• Mixed-Use Argument: When linked transactions involve properties assessed as non-residential, it is arguable that the entire transaction should be considered mixed-use. Therefore, the whole transaction could be subject to non-residential SDLT rates, potentially reducing the tax liability.

Scenario: Purchase of 5 Properties, Total Value £1,250,000

Let’s examine the Stamp Duty Land Tax (SDLT) liability for a linked transaction involving the purchase of five properties for a total value of £1,250,000 under different scenarios: standard residential rates, the now-abolished multiple dwellings relief, and as a mixed-use transaction with the first property being non-residential.

Scenario 1: Standard Residential Rates with Higher Rate SDLT

Details:

  • Total Value of Properties: £1,250,000
  • Buyer: Limited company (subject to a 3% higher rate)

SDLT Liability Calculation:

  • Total SDLT: £103,750

Explanation: In a standard linked transaction, all properties are considered together. The total value is subject to the residential SDLT rates plus an additional 3% higher rate due to the purchase being made by a limited company.

Scenario 2: Multiple Dwellings Relief (MDR) – Now Abolished

Hypothetical SDLT Liability if MDR were Available:

  • Total SDLT: £37,500

Explanation: MDR allowed SDLT to be calculated based on the average value of the properties, which significantly reduced the overall tax liability. However, since MDR has been abolished, this relief is no longer available.

Scenario 3: Mixed-Use Transaction

Assumption: The first property is non-residential, making the entire transaction mixed-use.

SDLT Rates for Mixed-Use Property:

  • Up to £150,000: 0%
  • Next £100,000 (portion from £150,001 to £250,000): 2%
  • Above £250,000: 5%
  • Additional 3% surcharge for company purchases

SDLT Liability Calculation:

  • Total SDLT: £89,500

Explanation: For mixed-use transactions, non-residential rates apply, which are generally lower than residential rates. This classification leads to significant SDLT savings. However, the 3% higher rate surcharge for company purchases still applies.

Summary of SDLT Liability

  • Standard Residential Rates: £103,750
  • With MDR (if it were available): £37,500
  • Mixed-Use Transaction: £89,500

Conclusion

The abolition of Multiple Dwellings Relief (MDR) significantly increases SDLT liabilities for property investors in linked transactions. However, classifying a transaction as mixed-use can still offer substantial SDLT savings compared to standard residential rates.

Buying Multiple Properties at Auction: Linked Transactions?

(Linked Transactions)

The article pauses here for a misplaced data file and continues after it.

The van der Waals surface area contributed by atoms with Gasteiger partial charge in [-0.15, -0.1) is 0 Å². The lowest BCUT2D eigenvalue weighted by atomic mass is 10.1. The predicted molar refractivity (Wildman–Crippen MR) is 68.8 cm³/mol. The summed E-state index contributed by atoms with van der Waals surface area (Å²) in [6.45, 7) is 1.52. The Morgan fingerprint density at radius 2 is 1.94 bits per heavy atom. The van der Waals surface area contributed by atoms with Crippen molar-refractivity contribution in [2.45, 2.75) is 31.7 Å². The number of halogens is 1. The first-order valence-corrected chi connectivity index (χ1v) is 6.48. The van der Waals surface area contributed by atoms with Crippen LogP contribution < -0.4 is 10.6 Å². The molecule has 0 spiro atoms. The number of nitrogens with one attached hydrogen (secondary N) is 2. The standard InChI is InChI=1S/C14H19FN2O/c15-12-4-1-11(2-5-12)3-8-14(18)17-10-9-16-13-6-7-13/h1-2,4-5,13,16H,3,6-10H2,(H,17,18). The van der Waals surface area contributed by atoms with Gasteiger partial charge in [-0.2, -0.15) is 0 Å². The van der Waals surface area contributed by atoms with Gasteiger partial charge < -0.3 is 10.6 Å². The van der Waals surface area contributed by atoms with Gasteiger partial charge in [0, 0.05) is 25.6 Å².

Buying multiple properties from the same seller at an auction does not automatically link the transactions for SDLT purposes due to each bid being considered a separate transaction.

A common misconception among investors is thinking that buying several properties from the same seller at an auction automatically links the transactions for SDLT purposes. However, the nature of auctions changes this assumption significantly.

The Misconception Explained

Imagine “Charlie,” an investor, attends an auction and successfully bids on three different properties, all being sold by “Alex.” Charlie might initially think that because he’s buying all three from Alex at the same event, the transactions are linked, potentially raising his SDLT bill due to the aggregated value of the properties.

Linked Transactions and Auctions

The key factor distinguishing auction purchases from other types of property transactions is the bidding process itself. Each bid at an auction is considered a separate transaction because each property is won through its own independent bidding process. This individual consideration of properties means that, in the eyes of the tax law, Charlie’s purchases are not necessarily linked just because they happen at the same auction and involve the same seller.

The Attorney General v Cohen Case

This principle was clearly illustrated in the landmark court case Attorney General v Cohen in 1936. In this case, a purchaser bought several properties from the same vendor at an auction. The court decided that these purchases were not linked transactions for SDLT purposes. 

The reason? Each property was acquired through a separate bidding process. Essentially, the court looked at the auction’s competitive nature, where each bid is independent and contingent on outbidding others, as evidence that each purchase was a standalone transaction.

Implications for Property Investors

This ruling is significant for property investors for a couple of reasons:

  1. Independent Transactions: When you buy multiple properties at an auction, even from the same seller, each purchase is treated as an independent transaction for SDLT purposes. This can affect your overall SDLT calculation and potentially lower the tax burden compared to what it would be if the transactions were considered linked.
  2. SDLT Planning: Understanding that auction purchases are not automatically linked allows for more accurate financial planning. Knowing how SDLT applies to your auction purchases can help you better estimate the total cost of your investment.

For property investors attending auctions, this distinction offers a clearer perspective on how SDLT might apply to their purchases. While the process might seem complex, recognising the independence of auction transactions can lead to more strategic and informed bidding, ultimately affecting the success and profitability of your property investments.

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This Article Written By Nick Garner
Founder Stamp Duty Advice Bureau
Author of Stamp Duty Land Tax Guide
For Property Investors.